where does the -iss- stem come from?

john_riemann_soong

Senior Member
English, Singlish, Chinese; Singapore
What is the etymology of the -iss- stem, in finissons, abolissons, etc.? I assume that the present indicative plural stem, the imparfait stem and the subjunctive stem are all related.

I found recently from etymonline that aboliss- doesn't come directly from abolere, but another verb abolescere, the inchoative form of abolere. This makes me curious, because abolere corresponds directly to abolir, and we don't have a verb like abolissir and such. Did the inchoative get absorbed into abolir and replace some of the stems in abolir, finir, etc. or get done so analogously (for Germanic verbs like choisir)?

I also wonder because when I check the conjugation of abolere in Latin, while Romance sound changes can explain how "abolet" becomes "abolit", or imperfect "amabat" to "aimait", it doesn't explain how the Latin indicative imperfect "abolebat" for abolere becomes "abolissait" (primarily, the arrival of -ss- into the stem). TLFi seems to note this, but it tells me to look up IIA -- is that a page in the print version or something?
 
  • Spiderkat

    Senior Member
    USA
    French, France
    I think you're mixing up too many things all together to try to come up with some answers but you've tortured your brain cells for nothing. This -iss- thing is simply a part of the conjugation system of some verbs which end in -ir and belong to what we call the second group. That's all.
     

    john_riemann_soong

    Senior Member
    English, Singlish, Chinese; Singapore
    Yes, but it didn't emerge spontaneously out of thin air. I suspect that it wasn't originally part of the original Latin conjugations (second, forth and third, I think?) from which we derive -ir.

    This is what etymonline says:

    "1459, from M.Fr. aboliss-, prp. stem of abolir "to abolish," from L. abolescere "to die out, decay little by little," inceptive of L. abolere "to retard the growth of,""

    Apparently this aboliss- "prp. stem" of abolir didn't directly come from abolere itself, even though abolir comes from abolere.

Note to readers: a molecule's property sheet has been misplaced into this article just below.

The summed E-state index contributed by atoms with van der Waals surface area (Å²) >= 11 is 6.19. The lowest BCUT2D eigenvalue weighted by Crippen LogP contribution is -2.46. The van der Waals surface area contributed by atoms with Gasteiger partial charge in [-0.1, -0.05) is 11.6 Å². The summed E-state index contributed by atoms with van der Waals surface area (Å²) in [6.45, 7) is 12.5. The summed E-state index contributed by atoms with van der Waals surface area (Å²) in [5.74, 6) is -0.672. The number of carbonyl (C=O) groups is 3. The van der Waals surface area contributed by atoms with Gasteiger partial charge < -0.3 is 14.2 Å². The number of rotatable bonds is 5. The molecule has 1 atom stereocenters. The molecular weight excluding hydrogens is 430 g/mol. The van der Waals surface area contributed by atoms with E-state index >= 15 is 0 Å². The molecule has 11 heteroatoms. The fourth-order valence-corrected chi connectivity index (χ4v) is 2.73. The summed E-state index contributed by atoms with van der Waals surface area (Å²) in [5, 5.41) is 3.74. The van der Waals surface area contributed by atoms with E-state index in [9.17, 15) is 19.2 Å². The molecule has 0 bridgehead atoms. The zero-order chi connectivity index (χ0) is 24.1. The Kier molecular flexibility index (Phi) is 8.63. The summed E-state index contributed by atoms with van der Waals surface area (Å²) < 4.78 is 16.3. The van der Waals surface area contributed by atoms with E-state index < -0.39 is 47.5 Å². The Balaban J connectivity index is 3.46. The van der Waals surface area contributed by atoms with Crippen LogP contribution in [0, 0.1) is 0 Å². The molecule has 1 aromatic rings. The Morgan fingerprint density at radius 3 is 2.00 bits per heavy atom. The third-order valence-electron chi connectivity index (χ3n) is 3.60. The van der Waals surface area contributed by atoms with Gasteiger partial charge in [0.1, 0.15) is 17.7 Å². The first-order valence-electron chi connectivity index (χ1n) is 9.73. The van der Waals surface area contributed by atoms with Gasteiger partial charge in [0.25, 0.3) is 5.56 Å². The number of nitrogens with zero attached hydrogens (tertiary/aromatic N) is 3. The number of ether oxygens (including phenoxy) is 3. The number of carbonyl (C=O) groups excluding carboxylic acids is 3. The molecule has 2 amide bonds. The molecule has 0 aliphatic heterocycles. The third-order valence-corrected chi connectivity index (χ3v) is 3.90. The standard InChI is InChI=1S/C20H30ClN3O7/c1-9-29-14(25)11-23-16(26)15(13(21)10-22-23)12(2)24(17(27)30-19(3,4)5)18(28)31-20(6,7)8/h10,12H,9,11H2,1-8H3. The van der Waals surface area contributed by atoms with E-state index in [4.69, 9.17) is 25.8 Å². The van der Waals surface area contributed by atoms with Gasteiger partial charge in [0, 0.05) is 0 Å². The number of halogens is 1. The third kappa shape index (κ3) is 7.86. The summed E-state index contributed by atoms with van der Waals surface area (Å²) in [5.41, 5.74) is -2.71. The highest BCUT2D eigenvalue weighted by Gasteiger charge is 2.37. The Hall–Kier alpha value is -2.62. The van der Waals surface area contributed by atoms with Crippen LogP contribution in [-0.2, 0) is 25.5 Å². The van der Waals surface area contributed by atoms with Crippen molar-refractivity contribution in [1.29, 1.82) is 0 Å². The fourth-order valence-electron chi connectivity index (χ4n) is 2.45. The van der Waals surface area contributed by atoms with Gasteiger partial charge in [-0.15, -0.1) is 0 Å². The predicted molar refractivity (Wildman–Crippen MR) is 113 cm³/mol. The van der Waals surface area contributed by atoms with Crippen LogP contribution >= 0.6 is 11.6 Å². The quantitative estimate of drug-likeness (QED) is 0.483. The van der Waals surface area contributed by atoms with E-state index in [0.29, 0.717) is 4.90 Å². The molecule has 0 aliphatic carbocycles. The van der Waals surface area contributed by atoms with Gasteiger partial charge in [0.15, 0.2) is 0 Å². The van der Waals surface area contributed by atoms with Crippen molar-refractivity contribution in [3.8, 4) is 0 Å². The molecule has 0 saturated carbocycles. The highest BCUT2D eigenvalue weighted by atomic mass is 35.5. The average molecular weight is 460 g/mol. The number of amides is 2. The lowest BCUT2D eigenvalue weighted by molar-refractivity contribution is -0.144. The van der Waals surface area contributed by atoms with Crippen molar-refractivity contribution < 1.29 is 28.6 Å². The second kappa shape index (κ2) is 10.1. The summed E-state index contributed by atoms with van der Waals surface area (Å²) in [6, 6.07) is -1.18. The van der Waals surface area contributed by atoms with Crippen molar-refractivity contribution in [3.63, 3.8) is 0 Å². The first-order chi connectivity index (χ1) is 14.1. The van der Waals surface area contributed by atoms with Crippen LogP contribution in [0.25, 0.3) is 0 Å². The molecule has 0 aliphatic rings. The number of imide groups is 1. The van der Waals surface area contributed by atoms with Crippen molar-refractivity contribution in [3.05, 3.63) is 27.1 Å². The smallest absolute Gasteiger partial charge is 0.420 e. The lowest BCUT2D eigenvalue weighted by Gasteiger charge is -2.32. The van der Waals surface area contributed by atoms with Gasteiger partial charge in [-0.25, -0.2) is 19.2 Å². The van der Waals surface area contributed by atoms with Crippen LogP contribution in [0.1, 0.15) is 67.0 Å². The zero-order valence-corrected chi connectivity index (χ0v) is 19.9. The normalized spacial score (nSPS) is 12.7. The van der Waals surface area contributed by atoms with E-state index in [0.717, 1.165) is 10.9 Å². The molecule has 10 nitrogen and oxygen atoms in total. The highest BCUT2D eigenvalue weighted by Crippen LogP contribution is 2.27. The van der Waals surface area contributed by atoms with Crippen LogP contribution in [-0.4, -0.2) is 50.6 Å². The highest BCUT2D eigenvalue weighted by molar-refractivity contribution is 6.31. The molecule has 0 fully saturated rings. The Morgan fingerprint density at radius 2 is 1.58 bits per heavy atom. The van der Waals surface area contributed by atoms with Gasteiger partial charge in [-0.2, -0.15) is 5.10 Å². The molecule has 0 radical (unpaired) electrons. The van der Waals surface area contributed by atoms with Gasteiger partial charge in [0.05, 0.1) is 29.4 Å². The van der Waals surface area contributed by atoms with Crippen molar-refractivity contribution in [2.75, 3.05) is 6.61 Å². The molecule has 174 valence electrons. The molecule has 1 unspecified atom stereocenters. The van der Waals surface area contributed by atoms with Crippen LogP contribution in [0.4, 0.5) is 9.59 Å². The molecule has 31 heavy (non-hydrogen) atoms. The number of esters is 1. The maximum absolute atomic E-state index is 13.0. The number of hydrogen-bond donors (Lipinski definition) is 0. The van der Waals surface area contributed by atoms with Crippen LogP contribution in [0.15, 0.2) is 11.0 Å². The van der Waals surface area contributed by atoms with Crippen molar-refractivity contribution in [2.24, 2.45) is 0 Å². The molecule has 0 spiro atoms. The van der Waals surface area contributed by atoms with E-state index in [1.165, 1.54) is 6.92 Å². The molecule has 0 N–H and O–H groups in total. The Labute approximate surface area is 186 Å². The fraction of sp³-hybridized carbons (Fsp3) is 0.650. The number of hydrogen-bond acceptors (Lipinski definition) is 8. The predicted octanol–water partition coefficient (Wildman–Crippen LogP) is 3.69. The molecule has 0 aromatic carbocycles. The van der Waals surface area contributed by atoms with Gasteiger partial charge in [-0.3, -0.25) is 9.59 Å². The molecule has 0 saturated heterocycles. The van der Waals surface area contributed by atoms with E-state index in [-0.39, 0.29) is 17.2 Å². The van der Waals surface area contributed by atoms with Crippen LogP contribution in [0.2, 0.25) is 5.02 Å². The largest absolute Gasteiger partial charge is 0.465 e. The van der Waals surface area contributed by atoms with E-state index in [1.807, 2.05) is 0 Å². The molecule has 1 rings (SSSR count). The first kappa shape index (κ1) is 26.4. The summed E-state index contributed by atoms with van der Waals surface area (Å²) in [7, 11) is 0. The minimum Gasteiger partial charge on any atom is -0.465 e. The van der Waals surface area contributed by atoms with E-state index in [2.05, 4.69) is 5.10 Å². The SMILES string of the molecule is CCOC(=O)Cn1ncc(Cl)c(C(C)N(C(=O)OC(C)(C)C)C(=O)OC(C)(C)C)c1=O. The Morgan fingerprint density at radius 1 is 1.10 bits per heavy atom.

Le Trésor on abolir:

    3. Hist. <img> Ce verbe s'est aligné sur la flex. inchoative ainsi que ,,de nombreux mots empruntés au latin classique qui n'ont été introduits, en partie, qu'à la fin de l'époque du vieux français ou au commencement de celle du français moderne, comme mügir (...), sübir (...), abolir (cl. abolere), etc.`` (SCHWAN-BEHR. 1900, § 372). D'où les formes en -iss, abolissons (cf. hist. II A).

    Interesting part underlined. What exactly do they mean, "cf. hist II A"?
     

    marget

    Senior Member
    Yes, but it didn't emerge spontaneously out of thin air. I suspect that it wasn't originally part of the original Latin conjugations (second, forth and third, I think?) from which we derive -ir.

    This is what etymonline says:

    "1459, from M.Fr. aboliss-, prp. stem of abolir "to abolish," from L. abolescere "to die out, decay little by little," inceptive of L. abolere "to retard the growth of,""

    Apparently this aboliss- "prp. stem" of abolir didn't directly come from abolere itself, even though abolir comes from abolere.

    Le Trésor on abolir:

    3. Hist. <img> Ce verbe s'est aligné sur la flex. inchoative ainsi que ,,de nombreux mots empruntés au latin classique qui n'ont été introduits, en partie, qu'à la fin de l'époque du vieux français ou au commencement de celle du français moderne, comme mügir (...), sübir (...), abolir (cl. abolere), etc.`` (SCHWAN-BEHR. 1900, § 372). D'où les formes en -iss, abolissons (cf. hist. II A).

    Interessting part underlined. What exacly do they mean, "cf. hist II A"?
    Just click on your link for Le Trésor and type in abolir. On that page, you'll find Histoire II A.

    IN addition, I found the following explanation in Wikipedia:

    In most -ir verbs, the suffix -ir becomes the infix -iss- in parts of the conjugation; this infix descends from Latin's inchoative infix -isc-, which is also the root of Italian's -isc- and Romanian's -esc-. From the French infix -iss-, English derives several inchoative verbs ending in -ish, such as finish (from finir), polish (from polir), and nourish (from nourrir).

    I hope this helps. You can probably research the inchoative infix a little more.
     
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